Cite This Page:

BioMed Central Limited. "What’s best for very low birth weight babies." ScienceDaily. ScienceDaily, 16 August 2012. <www.sciencedaily.com/releases/2012/08/120816201505.htm>.
BioMed Central Limited. (2012, August 16). What’s best for very low birth weight babies. ScienceDaily. Retrieved March 3, 2015 from www.sciencedaily.com/releases/2012/08/120816201505.htm
BioMed Central Limited. "What’s best for very low birth weight babies." ScienceDaily. www.sciencedaily.com/releases/2012/08/120816201505.htm (accessed March 3, 2015).

Share This


More From ScienceDaily



More Health & Medicine News

Tuesday, March 3, 2015

Featured Research

from universities, journals, and other organizations


Featured Videos

from AP, Reuters, AFP, and other news services

Mom Triumphs Over Tragedy, Helps Other Families

Mom Triumphs Over Tragedy, Helps Other Families

AP (Mar. 3, 2015) After her son, Dax, died from a rare form of leukemia, Julie Locke decided to give back to the doctors at St. Jude Children&apos;s Research Hospital who tried to save his life. She raised $1.6M to help other patients and their families. (March 3) Video provided by AP
Powered by NewsLook.com
Looted and Leaking, South Sudan's Oil Wells Pose Health Risk

Looted and Leaking, South Sudan's Oil Wells Pose Health Risk

AFP (Mar. 3, 2015) Thick black puddles and a looted, leaking ruin are all that remain of the Thar Jath oil treatment facility, once a crucial part of South Sudan&apos;s mainstay industry. Duration: 01:13 Video provided by AFP
Powered by NewsLook.com
Woman Convicted of Poisoning Son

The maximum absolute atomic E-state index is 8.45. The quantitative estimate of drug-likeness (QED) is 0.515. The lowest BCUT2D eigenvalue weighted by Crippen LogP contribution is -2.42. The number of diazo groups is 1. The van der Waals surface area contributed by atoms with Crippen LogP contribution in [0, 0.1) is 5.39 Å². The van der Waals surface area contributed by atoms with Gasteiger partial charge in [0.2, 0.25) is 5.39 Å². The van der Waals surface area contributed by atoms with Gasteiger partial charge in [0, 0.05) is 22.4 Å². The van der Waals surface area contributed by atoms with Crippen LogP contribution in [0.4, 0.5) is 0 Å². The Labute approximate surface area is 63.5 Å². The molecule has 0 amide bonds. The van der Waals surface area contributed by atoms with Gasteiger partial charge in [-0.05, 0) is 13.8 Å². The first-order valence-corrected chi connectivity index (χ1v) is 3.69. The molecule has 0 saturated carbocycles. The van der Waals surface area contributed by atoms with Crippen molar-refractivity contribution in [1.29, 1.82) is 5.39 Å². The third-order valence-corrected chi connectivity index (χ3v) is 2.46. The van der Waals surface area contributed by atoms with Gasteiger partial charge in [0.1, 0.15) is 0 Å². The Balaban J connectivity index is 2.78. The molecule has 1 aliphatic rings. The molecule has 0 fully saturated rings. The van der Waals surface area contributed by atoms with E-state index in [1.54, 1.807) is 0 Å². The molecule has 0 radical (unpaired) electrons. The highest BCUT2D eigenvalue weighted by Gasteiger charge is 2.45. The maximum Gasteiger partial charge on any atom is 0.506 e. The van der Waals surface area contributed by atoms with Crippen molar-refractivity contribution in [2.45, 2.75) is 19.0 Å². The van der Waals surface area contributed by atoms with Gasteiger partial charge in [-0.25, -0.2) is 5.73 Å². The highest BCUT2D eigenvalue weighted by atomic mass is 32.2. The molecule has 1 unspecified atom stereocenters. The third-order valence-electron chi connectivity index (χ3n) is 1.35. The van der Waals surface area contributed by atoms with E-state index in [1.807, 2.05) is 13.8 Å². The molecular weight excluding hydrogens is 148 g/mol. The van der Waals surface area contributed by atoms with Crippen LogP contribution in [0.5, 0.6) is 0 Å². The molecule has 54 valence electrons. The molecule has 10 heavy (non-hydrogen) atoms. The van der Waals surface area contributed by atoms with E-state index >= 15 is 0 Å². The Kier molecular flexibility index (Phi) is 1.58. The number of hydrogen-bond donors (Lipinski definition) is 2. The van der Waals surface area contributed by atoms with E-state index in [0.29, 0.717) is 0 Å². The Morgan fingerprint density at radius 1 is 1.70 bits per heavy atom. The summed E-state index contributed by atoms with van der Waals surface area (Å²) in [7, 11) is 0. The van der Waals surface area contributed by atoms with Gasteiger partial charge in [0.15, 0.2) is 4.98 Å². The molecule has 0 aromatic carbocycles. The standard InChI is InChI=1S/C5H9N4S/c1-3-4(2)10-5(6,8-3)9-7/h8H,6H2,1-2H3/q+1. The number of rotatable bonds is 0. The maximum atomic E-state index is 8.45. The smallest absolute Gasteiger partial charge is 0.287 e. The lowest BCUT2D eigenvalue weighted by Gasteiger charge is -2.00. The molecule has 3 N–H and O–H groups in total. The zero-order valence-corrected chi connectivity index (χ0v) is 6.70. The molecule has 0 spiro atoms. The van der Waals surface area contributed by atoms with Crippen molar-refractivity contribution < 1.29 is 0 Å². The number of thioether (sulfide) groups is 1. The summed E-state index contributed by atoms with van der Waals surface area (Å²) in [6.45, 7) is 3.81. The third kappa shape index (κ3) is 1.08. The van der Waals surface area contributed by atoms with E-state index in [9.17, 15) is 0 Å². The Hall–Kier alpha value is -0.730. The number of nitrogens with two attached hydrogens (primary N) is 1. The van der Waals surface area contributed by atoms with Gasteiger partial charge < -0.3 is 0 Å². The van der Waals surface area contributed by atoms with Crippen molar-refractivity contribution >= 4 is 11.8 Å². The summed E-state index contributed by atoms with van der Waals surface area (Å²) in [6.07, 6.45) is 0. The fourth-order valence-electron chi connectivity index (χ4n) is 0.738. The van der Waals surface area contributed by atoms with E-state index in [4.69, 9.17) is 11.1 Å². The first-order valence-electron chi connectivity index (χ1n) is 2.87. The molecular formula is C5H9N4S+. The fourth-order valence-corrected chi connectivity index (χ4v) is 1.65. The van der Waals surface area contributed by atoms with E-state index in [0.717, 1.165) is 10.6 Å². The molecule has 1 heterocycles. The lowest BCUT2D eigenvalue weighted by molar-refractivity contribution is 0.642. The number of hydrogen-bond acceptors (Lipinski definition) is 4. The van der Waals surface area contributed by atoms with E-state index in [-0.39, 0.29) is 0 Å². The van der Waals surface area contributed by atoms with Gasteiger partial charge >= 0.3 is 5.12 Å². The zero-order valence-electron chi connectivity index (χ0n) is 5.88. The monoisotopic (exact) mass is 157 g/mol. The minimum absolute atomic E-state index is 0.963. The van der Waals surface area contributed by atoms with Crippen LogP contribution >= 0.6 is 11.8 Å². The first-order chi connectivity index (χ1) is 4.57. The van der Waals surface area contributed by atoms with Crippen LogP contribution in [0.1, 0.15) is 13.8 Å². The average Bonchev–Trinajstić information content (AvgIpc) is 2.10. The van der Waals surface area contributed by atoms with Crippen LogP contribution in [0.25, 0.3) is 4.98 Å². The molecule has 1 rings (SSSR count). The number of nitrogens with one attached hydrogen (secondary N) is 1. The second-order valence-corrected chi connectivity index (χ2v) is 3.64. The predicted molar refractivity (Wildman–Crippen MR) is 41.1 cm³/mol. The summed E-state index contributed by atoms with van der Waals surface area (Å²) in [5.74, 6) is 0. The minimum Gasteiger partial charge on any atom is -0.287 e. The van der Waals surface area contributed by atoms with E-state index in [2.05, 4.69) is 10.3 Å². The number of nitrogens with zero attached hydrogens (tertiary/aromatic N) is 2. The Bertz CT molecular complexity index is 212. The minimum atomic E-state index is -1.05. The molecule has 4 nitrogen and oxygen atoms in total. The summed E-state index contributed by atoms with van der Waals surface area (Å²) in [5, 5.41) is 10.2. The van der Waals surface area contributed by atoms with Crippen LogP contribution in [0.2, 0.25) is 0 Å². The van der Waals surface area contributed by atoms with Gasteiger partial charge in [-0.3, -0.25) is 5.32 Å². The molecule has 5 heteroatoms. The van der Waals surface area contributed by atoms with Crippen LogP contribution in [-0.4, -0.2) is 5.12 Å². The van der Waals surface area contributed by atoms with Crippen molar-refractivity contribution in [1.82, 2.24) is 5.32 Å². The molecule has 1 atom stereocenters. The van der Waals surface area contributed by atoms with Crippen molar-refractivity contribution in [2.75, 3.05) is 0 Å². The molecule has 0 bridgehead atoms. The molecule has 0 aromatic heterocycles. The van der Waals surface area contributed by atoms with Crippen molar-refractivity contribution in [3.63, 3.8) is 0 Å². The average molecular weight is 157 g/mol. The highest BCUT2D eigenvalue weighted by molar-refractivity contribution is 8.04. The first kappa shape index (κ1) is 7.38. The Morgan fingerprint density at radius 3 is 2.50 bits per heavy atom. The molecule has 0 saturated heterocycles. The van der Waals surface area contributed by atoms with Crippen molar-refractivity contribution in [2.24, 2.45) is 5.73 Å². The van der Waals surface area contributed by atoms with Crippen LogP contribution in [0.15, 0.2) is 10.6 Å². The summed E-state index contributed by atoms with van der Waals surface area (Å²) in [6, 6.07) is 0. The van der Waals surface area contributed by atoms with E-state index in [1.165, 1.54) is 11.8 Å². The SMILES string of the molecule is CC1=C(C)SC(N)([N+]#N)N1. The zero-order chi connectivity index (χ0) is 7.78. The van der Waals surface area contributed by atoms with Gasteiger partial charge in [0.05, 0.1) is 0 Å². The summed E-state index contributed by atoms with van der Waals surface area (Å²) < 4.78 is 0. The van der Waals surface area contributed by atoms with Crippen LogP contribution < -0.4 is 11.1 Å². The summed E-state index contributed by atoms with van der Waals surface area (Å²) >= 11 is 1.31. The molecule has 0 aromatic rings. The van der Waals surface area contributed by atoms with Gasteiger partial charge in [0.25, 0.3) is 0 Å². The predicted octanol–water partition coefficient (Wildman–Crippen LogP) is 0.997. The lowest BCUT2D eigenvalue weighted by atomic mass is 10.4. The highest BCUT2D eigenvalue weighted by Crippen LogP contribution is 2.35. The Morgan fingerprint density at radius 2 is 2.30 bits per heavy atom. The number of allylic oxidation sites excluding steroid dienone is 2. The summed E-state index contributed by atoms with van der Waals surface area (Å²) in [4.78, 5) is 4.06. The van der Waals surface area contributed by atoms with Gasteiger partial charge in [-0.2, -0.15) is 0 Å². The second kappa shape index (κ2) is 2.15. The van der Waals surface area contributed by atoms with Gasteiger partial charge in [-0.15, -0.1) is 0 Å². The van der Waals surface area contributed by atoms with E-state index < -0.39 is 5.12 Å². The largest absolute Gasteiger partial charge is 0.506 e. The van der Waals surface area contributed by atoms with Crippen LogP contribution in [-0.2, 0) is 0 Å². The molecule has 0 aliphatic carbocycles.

Woman Convicted of Poisoning Son

AP (Mar. 3, 2015) A woman who blogged for years about her son&apos;s constant health woes was convicted Monday of poisoning him to death by force-feeding heavy concentrations of sodium through his stomach tube. (March 3) Video provided by AP
Powered by NewsLook.com
Treadmill Test Can Predict Chance Of Death Within A Decade

Treadmill Test Can Predict Chance Of Death Within A Decade

Newsy (Mar. 2, 2015) Johns Hopkins researchers analyzed 58,000 heart stress tests to come up with a formula that predicts a person&apos;s chances of dying in the next decade. Video provided by Newsy
Powered by NewsLook.com

Search ScienceDaily

Number of stories in archives: 140,361

Find with keyword(s):
Enter a keyword or phrase to search ScienceDaily for related topics and research stories.

Save/Print:
Share:

Breaking News:

Strange & Offbeat Stories


Health & Medicine

Mind & Brain

Living & Well

In Other News

... from NewsDaily.com

Science News

Health News

Environment News

Technology News



Save/Print:
Share:

Free Subscriptions


Get the latest science news with ScienceDaily's free email newsletters, updated daily and weekly. Or view hourly updated newsfeeds in your RSS reader:

Get Social & Mobile


Keep up to date with the latest news from ScienceDaily via social networks and mobile apps:

Have Feedback?


Tell us what you think of ScienceDaily -- we welcome both positive and negative comments. Have any problems using the site? Questions?
Mobile: iPhone Android Web
Follow: Facebook Twitter Google+
Subscribe: RSS Feeds Email Newsletters
Latest Headlines Health & Medicine Mind & Brain Space & Time Matter & Energy Computers & Math Plants & Animals Earth & Climate Fossils & Ruins